Writing on Air

Writing on Air by Jim Paredes


Counter-intuitive advice

Posted on March 05, 2018 by jimparedes

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HUMMING IN MY UNIVERSE – Jim Paredes (The Philippine Star) – February 18, 2018 – 12:00am

You live and learn. You live to learn. That’s a constant in a life. It is instinctive. We learn from the day we are born to the day we die, unless we willfully refuse to learn.

When I think about it, some of the best lessons I have learned were those that seemed to initially go against the grain of things. In many ways, some even seemed counter-intuitive at first. I know some of them will not make sense to a lot of people. They may even shun these lessons. But to me, they opened my eyes to a bigger life. They were not always pleasant but they turned out to be valuable.

Here are some of them:

1) It is better to be sorry than safe.
Okay. I know. The opposite of the statement has always been one of the most important lessons we’ve ever heard from our parents, guardians and teachers. I will be the first to admit that this has saved me from many potentially harmful or unpleasant predicaments.
At the same time, trying to stay on the safe side is not always a great place to be. Staying safe and silent can become a copout, preventing you from practicing what you believe in. Sometimes, as a conscious, concerned human being, you must speak out and go against the madness that rules the world. You will face resistance. You will be cursed and condemned. It will hurt. But you have to do it if you wish to stay true to yourself.

As an artist, I subscribe to this a lot, too. You will never break ground unless you are willing to risk failing. You have to try something new, create something novel, not something derivative. You must go against the tide if you want to be heard.

In the event that you end up sorry, at least you know you learned something. Too often, being safe means being boring and conformist. When you go out and explore beyond what you are sure of, you could end up feeling triumphant, or you could end up regretting. Mistakes can teach you a lot about yourself. At the very least, you experience and discover something new.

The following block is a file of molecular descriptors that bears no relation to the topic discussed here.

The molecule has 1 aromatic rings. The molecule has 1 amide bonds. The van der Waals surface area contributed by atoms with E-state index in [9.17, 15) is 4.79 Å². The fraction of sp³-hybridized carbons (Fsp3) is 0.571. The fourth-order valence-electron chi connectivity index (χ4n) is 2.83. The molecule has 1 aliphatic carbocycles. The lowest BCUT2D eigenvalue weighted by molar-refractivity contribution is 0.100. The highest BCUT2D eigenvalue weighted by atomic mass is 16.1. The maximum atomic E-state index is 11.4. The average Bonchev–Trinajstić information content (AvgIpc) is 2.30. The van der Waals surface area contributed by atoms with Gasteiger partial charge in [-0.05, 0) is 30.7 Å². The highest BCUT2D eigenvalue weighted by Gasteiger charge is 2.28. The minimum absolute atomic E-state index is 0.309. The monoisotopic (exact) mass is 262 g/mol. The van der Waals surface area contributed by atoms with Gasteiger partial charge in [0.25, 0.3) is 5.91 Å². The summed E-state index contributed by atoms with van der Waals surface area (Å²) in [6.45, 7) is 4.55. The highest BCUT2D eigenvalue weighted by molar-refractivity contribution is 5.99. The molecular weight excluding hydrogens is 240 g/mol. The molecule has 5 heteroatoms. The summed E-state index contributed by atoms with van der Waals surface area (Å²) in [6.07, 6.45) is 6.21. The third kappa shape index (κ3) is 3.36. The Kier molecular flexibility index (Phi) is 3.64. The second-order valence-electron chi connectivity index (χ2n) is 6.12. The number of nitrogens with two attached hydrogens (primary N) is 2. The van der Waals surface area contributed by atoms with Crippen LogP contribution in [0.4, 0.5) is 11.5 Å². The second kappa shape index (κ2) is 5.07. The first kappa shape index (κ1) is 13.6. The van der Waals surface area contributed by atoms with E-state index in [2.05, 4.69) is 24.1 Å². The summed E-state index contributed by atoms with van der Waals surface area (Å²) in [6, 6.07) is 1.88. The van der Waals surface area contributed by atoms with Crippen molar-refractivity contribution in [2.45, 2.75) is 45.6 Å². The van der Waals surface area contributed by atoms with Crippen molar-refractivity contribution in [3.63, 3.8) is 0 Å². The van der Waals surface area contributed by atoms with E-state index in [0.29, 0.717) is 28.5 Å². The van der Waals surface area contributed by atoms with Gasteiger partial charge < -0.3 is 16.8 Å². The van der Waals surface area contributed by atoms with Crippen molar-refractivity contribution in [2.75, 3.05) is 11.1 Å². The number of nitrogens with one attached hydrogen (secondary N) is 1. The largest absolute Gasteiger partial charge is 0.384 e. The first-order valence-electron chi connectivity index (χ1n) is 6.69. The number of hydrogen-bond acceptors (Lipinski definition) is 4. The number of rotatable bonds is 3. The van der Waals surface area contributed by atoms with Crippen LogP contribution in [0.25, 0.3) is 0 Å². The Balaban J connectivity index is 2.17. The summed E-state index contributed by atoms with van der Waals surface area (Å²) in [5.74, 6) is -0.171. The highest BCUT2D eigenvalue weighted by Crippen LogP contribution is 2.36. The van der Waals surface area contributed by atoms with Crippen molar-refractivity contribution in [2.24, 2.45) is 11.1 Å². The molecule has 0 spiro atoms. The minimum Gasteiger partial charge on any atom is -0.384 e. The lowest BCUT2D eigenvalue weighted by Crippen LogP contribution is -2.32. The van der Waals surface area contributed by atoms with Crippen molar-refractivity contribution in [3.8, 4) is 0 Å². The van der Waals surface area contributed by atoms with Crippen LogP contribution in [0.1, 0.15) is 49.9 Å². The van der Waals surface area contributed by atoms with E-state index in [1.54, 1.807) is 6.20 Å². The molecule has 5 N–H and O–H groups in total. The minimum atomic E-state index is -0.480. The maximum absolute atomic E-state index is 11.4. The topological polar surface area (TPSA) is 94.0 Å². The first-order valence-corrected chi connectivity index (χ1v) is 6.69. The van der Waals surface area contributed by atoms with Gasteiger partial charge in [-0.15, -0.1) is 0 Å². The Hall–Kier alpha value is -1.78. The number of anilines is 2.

2) Don’t ask “Why me?” Ask “What’s next?”
I learned this from the book The Artist’s Way by Julia Cameron.
In life, we will face disappointments. A big one can stop you in your tracks forever. It could kill your soul. What will decide whether you die or rise from disappointment is your attitude towards it. Instead of asking the world the usual “Why me? What did I do to deserve this?”, ask the simpler question, “What’s next?” If you linger too long in victim mode, your heart will become leaden and you will permanently give up on what you wanted to do. You will lose self-confidence and dream smaller.

So at the onset of disappointment and failure, immediately pick yourself up and ask, “What’s next?” In short, if you bump against a door that won’t open, try the next one. And the next, until you get to the right one.

3) “You take care of quantity. God will take of quality.”
This is another lesson I learned from Julia Cameron. Many times, repetition is what you need to do anything well. An athlete who keeps running the same track daily will one day realize that he has just beaten his own personal best record. And soon after, he breaks the school record, then the national record, etc.

My Zen teacher used to urge us to sit daily in meditation. Enlightenment is not something to seek, he would say. It will happen when it happens. It will happen maybe on your 46th sit, or your 98th or maybe 500th sit. Who knows? One thing is sure, though. It won’t happen if you do not do your sits. And when it happens, it will be an accident.

As a songwriter, I know that not every song I write will be good. I have to write a lot to accidentally make a few good ones. It’s as simple and crazy as that.

So if you want to be “accident prone” to perfection, enlightenment, or anything of value, you must keep repeating your process and go for quantity.

4) “If you meet the Buddha, you must kill him.” — Master Linj, founder of Rinzai sect
Clearly this is metaphorical. And like most koans from Zen, there are many ways to understand this. I have a few takes on this. For this article, I wish to share one of them and it goes something like this.

We were born to live and learn. We must be ready to constantly learn ever new things, lessons and realizations. We must be ready to outgrow and surpass our teachers, idols and authorities, especially in our understanding of life. There are no final goals and ideals to achieve and rest upon. Every time we reach a certain level, we must go past its gate. There are no end goals. We must surpass everything, including ourselves. When we have become the Buddha, we must also kill ourselves. (This is metaphorical, of course.)

In short, live and learn. Live to learn. And keep learning while you live.

5) Lastly, be the first to forgive.
It goes against the grain of how ego wants you to live. The truth is, this kind of pride can be toxic. Don’t let negativity stick. Let it slide. It does you no good. Extend the hand of forgiveness!

Read more at https://www.philstar.com/lifestyle/sunday-life/2018/02/18/1788771/counter-intuitive-advice#OAHvMscytd8rTIj1.99

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